A tenant of this research which I personally find fascinating is the aspect of bioethics. Does such a breakthrough in traumatic memory processing create a world whereby we have a pill that soothes victim and perpetrator alike, allowing soldiers to enact violence guilt-free, where dystopian style dehumanised armies could kill without conscience? Her research is often cited alongside the fictional film Eternal Sunshine of the Spotless Mind in which two ex-lovers hire a company to have their memories of each other erased, only to repeat their mistakes when they meet by chance and, unaware of their past, start a romantic relationship again. Memories are an important part of the human psyche; they contribute towards the creation of personality and self, and serve important evolutionary functions that protect us from harm’s way based upon past experience. Kindt is aware of the ethical considerations has co-authored a research paper with James Elsey (2016) on ethical debates related to memory modification.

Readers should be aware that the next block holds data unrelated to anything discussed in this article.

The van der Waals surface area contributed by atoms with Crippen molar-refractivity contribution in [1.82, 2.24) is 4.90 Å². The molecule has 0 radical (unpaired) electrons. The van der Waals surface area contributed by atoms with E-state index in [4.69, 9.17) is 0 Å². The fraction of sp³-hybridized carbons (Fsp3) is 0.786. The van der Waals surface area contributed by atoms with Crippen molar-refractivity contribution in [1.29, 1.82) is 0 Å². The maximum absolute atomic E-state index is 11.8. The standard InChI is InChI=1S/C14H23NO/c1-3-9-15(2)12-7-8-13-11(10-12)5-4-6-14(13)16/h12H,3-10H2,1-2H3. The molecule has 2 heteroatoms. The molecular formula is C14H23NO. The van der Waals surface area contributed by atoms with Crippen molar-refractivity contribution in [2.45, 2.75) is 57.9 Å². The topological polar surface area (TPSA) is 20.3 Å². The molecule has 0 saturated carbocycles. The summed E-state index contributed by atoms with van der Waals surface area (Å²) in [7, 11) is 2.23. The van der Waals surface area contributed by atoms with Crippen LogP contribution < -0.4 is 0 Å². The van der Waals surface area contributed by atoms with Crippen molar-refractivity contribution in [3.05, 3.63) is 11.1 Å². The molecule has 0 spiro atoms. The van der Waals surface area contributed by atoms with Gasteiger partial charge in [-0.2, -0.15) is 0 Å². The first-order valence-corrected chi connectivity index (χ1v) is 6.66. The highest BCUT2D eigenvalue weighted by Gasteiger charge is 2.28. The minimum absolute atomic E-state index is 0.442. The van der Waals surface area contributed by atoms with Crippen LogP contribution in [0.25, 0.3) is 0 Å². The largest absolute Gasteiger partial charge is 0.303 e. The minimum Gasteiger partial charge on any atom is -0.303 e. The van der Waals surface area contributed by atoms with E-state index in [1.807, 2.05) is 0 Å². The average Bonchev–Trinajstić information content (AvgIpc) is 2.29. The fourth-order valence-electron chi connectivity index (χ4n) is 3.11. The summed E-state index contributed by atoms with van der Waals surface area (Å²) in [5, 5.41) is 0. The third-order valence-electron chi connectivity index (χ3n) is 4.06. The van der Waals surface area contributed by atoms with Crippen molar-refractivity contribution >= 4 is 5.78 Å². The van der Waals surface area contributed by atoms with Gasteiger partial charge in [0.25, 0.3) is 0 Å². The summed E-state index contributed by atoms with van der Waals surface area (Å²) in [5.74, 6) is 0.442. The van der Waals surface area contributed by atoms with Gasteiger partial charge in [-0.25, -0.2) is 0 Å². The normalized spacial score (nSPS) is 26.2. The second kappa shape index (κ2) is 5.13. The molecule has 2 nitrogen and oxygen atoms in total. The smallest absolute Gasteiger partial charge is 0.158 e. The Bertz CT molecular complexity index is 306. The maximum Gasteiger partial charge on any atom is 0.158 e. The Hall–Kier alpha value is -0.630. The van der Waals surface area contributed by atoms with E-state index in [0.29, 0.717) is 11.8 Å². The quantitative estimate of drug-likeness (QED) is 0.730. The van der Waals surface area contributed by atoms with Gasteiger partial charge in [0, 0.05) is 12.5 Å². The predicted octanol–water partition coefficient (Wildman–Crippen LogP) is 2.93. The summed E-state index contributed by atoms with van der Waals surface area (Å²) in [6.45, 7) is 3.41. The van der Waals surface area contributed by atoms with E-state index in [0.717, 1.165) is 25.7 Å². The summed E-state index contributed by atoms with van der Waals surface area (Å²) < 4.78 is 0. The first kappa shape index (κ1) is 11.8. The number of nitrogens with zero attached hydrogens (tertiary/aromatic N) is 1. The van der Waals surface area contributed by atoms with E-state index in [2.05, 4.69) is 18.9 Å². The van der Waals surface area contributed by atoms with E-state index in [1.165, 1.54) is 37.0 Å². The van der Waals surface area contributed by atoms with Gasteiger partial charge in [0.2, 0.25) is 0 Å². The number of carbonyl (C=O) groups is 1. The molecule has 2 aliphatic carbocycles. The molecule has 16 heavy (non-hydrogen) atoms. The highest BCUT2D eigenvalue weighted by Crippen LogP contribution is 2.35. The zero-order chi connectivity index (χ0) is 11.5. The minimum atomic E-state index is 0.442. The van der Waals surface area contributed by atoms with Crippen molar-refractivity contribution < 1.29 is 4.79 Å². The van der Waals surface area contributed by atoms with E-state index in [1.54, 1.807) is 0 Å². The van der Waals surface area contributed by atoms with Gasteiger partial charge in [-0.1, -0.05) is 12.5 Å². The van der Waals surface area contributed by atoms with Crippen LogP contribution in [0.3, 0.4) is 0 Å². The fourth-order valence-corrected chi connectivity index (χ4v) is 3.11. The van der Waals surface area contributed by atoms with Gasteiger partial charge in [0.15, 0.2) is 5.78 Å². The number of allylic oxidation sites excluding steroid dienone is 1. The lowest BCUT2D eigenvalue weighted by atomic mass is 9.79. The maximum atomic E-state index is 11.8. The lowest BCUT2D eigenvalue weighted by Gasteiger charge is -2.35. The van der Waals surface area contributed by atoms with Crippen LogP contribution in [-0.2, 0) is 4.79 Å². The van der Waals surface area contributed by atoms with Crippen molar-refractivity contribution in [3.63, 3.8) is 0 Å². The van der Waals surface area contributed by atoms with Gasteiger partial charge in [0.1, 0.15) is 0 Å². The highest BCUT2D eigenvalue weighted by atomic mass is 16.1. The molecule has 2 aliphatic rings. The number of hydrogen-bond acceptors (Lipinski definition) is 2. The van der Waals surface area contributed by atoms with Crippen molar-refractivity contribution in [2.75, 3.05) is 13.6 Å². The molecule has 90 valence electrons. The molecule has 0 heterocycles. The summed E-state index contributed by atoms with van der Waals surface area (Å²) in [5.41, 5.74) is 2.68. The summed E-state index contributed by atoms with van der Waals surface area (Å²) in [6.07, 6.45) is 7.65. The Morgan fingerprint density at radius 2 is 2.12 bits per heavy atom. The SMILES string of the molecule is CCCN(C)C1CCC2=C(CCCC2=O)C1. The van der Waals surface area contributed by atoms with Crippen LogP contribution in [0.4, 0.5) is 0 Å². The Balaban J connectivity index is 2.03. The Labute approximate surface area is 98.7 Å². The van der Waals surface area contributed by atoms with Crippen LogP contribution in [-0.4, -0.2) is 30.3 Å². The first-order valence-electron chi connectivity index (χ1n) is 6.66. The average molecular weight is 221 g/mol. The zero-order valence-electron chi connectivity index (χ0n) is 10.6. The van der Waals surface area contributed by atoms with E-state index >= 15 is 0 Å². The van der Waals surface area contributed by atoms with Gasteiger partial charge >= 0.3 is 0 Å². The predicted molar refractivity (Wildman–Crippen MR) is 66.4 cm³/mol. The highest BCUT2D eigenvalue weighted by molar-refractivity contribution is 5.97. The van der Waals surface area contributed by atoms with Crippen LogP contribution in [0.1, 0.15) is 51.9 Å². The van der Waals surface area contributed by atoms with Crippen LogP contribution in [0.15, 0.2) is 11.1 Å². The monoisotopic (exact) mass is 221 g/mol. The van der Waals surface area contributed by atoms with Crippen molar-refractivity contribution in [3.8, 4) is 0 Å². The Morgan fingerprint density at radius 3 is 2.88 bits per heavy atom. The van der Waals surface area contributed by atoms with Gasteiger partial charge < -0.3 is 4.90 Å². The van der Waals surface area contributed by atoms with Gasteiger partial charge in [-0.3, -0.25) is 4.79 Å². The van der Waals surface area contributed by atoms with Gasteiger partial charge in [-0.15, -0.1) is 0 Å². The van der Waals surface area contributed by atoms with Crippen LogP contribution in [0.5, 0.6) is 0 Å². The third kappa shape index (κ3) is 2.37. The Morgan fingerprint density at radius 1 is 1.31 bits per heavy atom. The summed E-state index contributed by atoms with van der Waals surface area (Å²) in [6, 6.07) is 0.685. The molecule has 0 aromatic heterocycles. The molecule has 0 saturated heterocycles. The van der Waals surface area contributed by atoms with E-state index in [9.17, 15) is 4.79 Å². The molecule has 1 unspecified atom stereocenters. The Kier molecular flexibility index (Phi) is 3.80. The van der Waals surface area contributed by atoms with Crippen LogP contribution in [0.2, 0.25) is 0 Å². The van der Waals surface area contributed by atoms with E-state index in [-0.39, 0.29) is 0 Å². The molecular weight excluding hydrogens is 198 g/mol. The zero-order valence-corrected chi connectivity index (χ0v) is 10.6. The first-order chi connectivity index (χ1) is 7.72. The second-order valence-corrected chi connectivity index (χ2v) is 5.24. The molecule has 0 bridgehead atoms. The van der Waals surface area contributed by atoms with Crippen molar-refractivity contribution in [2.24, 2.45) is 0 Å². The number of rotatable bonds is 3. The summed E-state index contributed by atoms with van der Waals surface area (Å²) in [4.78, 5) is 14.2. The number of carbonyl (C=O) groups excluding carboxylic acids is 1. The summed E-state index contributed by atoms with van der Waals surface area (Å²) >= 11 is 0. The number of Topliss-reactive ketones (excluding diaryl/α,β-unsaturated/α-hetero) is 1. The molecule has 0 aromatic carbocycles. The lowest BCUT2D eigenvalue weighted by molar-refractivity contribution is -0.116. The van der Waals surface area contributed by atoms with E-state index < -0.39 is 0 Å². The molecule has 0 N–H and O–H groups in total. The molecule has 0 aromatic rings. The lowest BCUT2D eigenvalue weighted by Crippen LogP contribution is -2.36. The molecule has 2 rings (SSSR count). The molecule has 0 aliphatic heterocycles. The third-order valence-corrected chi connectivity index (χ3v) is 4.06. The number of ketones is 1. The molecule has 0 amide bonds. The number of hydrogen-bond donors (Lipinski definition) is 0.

Blakeslee S. (2000) Brain-Updating Machinery May Explain False Memories in The New York Times Online. 

Elsey, J & Kindt, M. (2016) ‘Manipulating Human Memory Through Reconsolidation: Ethical Implications of a New Therapeutic Approach’ in AJOB Neuroscience, 7:4, 225-236, DOI: 10.1080/21507740.2016.1218377 

Nader K., Schafe G.E., LeDoux J.E. (2000) ‘Fear memories require protein synthesis in the amygdala for reconsolidation after retrieval’ in Nature; 406: 722-726 

Pitman RK, Sanders KM, Zusman RM, Healy AR, Cheema F, Lasko NB, Cahill L, Orr SP. (2002) ‘Pilot study of secondary prevention of posttraumatic stress disorder with propranolol.’ Biological Psychiatry. Jan 15;51(2):189-92. doi: 10.1016/s0006-3223(01)01279-3. PMID: 11822998. 

Soeter, M and Kindt, M (2015) ‘An Abrupt Transformation of Phobic Behavior After a Post-Retrieval Amnesic Agent’ in Biological Psychiatry. Volume 78, Issue 12, P880-886. 

Dr. P Kohner Research commissioned by Action Trauma and carried out by Dr. P. Kohner | May 2020 – Synopsis of full research document.